Wheatley was raised in a Calvinistic and Methodist context of the Congregational Church. Her Methodist orientation followed the evangelist George Whitefield, active in the First Great Awakening, and Samuel Hopkins, who adapted Jonathan Edwards's theology of conversion to abolitionism. The poem that brought her initial literary fame was a broadside published in Boston in 1770, “An Elegaic Poem on the Death of George Whitefield.” Wheatley followed the evangelistic strain of the Enlightenment in the American colonies that associated human freedom with the Christian experience of grace. The Enlightenment emphasis on reason shaped her commitment to natural law, liberty, and human rights, but she criticized the shift away from revelation and the experience of Christian regeneration, particularly in her 1767 poem, “An Address to the Deist.” Early criticism on Wheatley often viewed her as acculturated to European values and sequestered from African Americans or the black diaspora. But she was connected to a transatlantic antislavery discussion through the support of her patron, the Countess of Huntington, to whom she dedicated her book. She shared similar associations of Christian liberty with abolitionism, as did African British authors Ignatius Sancho, Olaudah Equiano, and James Albert Ukawsaw Gronniosaw. Her most forceful condemnation of Enlightenment Christianity and the enslavement of Africans appears in her 1774 letter to her friend the Rev. Samson Occom, Mohegan and Presbyterian minister. In her “vindication” for the “natural Rights” of the enslaved, she wryly comments, “How well the Cry for Liberty, and the reverse Disposition for the exercise of oppressive Power over others agree,—I humbly think it does not require the Penetration of a Philosopher to determine.” Though Thomas Jefferson denigrated Wheatley's poetry because of what he believed were natural racial inferiorities, other revolutionaries such as Benjamin Rush and Benjamin Franklin expressed support. Wheatley published many poems on public figures, like her 1775 poem “To His Excellency George Washington.” She sent the poem to Washington who invited her to visit him in Cambridge the following year, indicating that she still garnered public recognition after she was freed by the Wheatleys in 1774. She was freed after returning from her trip to London in 1773, a time coinciding with the Somerset case that granted asylum to slaves brought to Britain. She continued to write and in 1779 a proposal appeared for a second book that was never published. She married a poor, free black, John Peters, and had three children who all died in infancy. Wheatley suffered from frail health throughout her brief life and died in Boston at the age of thirty-one from childbirth.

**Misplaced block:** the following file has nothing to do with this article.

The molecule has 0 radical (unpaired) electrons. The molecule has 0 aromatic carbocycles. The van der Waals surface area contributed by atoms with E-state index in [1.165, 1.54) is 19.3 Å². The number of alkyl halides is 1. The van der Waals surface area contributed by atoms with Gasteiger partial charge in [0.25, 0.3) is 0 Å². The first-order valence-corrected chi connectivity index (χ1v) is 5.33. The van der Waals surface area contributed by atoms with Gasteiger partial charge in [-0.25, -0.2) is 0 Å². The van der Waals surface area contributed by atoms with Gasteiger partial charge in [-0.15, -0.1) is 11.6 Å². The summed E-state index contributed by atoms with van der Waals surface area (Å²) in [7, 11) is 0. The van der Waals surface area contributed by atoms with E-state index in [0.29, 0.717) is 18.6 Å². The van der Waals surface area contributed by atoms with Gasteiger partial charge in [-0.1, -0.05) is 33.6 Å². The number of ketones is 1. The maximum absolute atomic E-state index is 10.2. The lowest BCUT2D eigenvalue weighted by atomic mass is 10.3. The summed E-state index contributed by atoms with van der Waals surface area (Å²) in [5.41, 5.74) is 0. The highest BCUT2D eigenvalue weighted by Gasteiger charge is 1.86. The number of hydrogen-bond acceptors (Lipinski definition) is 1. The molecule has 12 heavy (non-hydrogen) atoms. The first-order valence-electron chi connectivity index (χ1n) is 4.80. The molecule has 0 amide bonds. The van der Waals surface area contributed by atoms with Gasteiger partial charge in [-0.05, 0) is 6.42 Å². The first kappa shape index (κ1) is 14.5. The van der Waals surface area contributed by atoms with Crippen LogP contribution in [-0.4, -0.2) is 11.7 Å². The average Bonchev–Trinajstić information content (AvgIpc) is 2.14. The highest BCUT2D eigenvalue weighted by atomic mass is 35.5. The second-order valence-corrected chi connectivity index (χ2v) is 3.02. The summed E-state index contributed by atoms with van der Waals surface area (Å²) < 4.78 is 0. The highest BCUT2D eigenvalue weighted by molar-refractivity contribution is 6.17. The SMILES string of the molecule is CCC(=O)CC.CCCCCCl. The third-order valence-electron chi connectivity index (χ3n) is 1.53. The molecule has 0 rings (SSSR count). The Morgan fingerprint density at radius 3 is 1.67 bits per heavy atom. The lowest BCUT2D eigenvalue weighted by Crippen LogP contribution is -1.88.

• Poems on Various Subjects, Religious and Moral (Boston, 1773).
  • The Collected Works of Phillis Wheatley, ed. Shields, John C. (New York, 1988).
  • The Poems of Phillis Wheatley, ed. Mason, Julian D. Jr. (1966; rev. edn, Chapel Hill NC, 1989).
  • Further Reading
  • Bruce, Dickson D. Jr. The Origins of African American Literature, 1680-1865 (Charlottesville VA, 2001).
  • Erkkila, Betsy.Phillis Wheatley and the Black American Revolution,” in A Mixed Race: Ethnicity in Early America, ed. Shuffleton, Frank (New York, 1993), pp. 225-40.
  • Gates, Henry Louis Jr. The Trials of Phillis Wheatley: America's First Black Poet and Her Encounters with the Founding Fathers (New York, 2003).
  • Hughes, Langston; Arna Bontemps, eds. The Poetry of the Negro 1746-1949 (New York, 1949).
  • Kaplan, Sidney; Emma Nogrady Kaplan. The Black Presence in the Era of the American Revolution (Amherst MA, 1989).
  • Levernier, James A.Phillis Wheatley and the New England Clergy,” Early American Literature 26, no. 1 (1991): 21-38.
  • Mcaleer Balkum, Mary.Phillis Wheatley's Construction of Otherness and the Rhetoric of Performed Ideology,” African American Review 36, no. 1 (2002): 121-35.
  • Robinson, William H. Phillis Wheatley: A Bio-Bibliography (Boston, 1981).
  • Robinson, William H. Critical Essays on Phillis Wheatley (Boston, 1982).
  • Robinson, William H. Phillis Wheatley and Her Writings (Boston, 1984).
  • Shields, John C. Phillis Wheatley's Poetics of Liberation: Backgrounds and Contexts (Knoxville TN, 2008).
  • Walters, Tracey L. African American Literature and the Classicist Tradition: Black Women Writers from Wheatley to Morrison (New York, 2007).
  • Watson, Marsha.A Classic Case: Phillis Wheatley and Her Poetry,” Early American Literature 31, no. 2 (1996): 103-32.
  • Carole Lynn
    Stewart Brock University
    © Mark G. Spencer and Contributors 2015